(1) Speaking of morality, America’s entire war on Iraq can be regarded as being immoral and illegitimate because it is resulting in the death of innocent civilians (be it accidental or not) for no justifiable reason. Where are the WMD? And wasn’t it America who gave Saddam WMD some two decades ago to fight against Iran while he was notorious for being a vicious dictator and a human rights violator? (this argument is becoming a cliché already)

(2) The amount of innocent civilians accidentally killed by American troops in Iraq, Afghanistan, and other parts of the world far outweigh the amount of innocent civilians deliberately killed by Muslims terrorists. When death is involved, I think the quantity of people killed is a huge moral factor to be considered.

(3) You say that the American troops obey specific rules of engagement, which means that they don’t set out to kill civilians. I am sure American troops were also told not to abuse prisoner in jails, but guess what, we have Abu Graib. Even though killing was not involved in that incident, it is only one example of how orders are not always obeyed. I am sure the same occurs in the battle field, I don’t have specific examples to back my point, but in war with all its arbitrariness and when you have 17 and 18 years boys in charge of the most advanced weapons and artillery, it doesn’t require one to have a wide imagination to visualize how easy it is for these weapons to be misused in the expense of innocent lives.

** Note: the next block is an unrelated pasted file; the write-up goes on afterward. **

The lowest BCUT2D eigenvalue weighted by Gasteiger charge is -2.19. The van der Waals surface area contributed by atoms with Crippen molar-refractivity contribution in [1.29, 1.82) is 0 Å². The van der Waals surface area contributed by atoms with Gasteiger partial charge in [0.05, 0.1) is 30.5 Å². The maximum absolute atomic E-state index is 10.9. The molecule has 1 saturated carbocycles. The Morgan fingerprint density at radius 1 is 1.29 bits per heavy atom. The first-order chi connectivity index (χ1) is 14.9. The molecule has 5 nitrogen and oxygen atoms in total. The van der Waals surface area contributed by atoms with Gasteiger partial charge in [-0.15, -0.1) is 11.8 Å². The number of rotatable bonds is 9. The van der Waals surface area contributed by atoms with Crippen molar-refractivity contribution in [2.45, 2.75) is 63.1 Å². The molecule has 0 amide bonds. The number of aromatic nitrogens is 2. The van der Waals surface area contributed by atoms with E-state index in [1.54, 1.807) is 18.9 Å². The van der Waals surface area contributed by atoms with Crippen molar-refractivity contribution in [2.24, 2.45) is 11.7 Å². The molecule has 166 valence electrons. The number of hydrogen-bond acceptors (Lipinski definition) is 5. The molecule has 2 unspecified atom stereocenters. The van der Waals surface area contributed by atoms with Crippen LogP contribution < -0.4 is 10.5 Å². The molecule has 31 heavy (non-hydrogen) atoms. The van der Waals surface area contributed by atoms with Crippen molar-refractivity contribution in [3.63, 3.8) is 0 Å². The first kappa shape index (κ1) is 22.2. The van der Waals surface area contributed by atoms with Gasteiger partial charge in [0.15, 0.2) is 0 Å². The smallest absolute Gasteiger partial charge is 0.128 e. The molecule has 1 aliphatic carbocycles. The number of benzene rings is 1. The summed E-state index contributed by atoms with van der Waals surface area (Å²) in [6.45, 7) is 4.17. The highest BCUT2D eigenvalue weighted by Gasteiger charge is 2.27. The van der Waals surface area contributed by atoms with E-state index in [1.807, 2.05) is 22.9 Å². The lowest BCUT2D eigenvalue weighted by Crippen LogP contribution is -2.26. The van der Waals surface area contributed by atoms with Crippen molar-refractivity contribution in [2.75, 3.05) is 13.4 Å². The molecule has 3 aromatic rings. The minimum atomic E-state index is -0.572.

(4) America seems to have this unconditional support for Israel and Israel’s record of killing innocent civilian is quite a hefty one. One has to only recall Qana massacre that resulted in more than 100 deaths, mostly women and children to Mohammad al Dora’s video to Jenin etc etc.. Yet, America continues to provide a remarkable military support for Israel. And then you have America providing Saddam with weapons as I mentioned earlier and training Al Qaeda to fight the Russians while Al Qaeda and Taliban’s fundamental ideology towards the west was the same since its inception. Those are few examples that reflect America’s inconsistent actions in terms of human rights.

Given that record of the United States, it is hard not to be skeptical about its efforts in Iraq. True, maybe America is not deliberately killing civilians, but it is sure willing to accidentally kill thousands of them to secure its political and economic interests which were, quite frankly, no where close to being threatened by Saddam who was in his weakest state when the war started.

To many Arabs and Muslims it is absolutely heartbreaking to see their fellow citizens being killed from both sides- the “American liberators” and “Islamic mujahideen”.